Managed aquifer recharge (MAR) systems, such as riverbank filtration, soil aquifer treatment, aquifer storage and recovery, and aquifer storage transfer and recovery, are widely used in drinking water production, water reuse, and subsurface water storage. Potential water sources for MAR (e.g., recycled water, surface water, and stormwater) can contain a wide range of enteric pathogens that pose risks to human health. The long-term operation of full-scale MAR processes confirms significant pathogen reduction. For groundwater recharge with recycled water leading to potable reuse, assigning the log reduction credits for pathogens and microbial indicators is a critical component of the overall design and permitting of advanced water treatment facilities. However, regulators continue to be challenged with assigning appropriate treatment credits for pathogen reduction. This study will document and disseminate the state of knowledge of pathogen reduction through MAR processes, and compare and assess the benefits, limitations, and challenges of different regulatory approaches for microbial disease protection. The results of this study will provide planners and regulators with guidance on options for determining defensible pathogen log removal credits in MAR systems.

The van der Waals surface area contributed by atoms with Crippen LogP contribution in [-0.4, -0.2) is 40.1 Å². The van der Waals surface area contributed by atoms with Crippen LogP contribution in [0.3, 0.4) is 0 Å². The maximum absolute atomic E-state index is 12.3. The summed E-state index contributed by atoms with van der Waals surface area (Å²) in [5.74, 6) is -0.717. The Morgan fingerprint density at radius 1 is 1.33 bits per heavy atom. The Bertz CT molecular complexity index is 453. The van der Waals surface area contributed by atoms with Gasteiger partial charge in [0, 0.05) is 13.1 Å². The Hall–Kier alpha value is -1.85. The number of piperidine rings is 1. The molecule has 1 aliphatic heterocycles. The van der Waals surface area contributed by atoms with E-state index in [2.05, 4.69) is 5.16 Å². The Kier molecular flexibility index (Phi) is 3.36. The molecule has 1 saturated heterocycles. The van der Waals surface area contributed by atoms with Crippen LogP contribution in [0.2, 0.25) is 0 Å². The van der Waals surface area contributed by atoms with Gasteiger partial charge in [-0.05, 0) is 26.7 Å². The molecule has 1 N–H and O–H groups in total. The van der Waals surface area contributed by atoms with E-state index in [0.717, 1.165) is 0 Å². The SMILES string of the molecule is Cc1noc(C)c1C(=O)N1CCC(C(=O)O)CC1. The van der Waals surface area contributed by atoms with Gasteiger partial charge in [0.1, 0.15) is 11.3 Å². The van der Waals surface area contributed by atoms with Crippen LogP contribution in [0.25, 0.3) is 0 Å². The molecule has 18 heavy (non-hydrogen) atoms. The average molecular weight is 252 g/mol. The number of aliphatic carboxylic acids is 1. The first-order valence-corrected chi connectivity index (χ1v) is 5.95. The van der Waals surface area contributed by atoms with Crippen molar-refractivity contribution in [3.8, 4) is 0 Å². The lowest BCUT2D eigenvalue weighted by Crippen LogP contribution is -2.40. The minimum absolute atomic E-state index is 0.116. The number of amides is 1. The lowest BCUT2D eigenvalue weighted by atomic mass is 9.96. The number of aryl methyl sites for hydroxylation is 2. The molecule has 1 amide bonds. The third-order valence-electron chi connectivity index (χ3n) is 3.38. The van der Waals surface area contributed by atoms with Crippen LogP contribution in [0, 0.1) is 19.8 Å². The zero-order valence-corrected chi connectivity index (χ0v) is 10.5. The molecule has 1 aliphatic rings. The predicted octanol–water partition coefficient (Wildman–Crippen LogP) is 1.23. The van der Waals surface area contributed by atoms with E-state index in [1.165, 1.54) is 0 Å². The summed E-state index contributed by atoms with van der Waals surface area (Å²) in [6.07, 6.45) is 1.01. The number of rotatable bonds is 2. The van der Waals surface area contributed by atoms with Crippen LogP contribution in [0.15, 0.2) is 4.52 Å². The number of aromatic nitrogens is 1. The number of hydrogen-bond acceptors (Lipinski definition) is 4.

Research partner: California State Water Resources Control Board.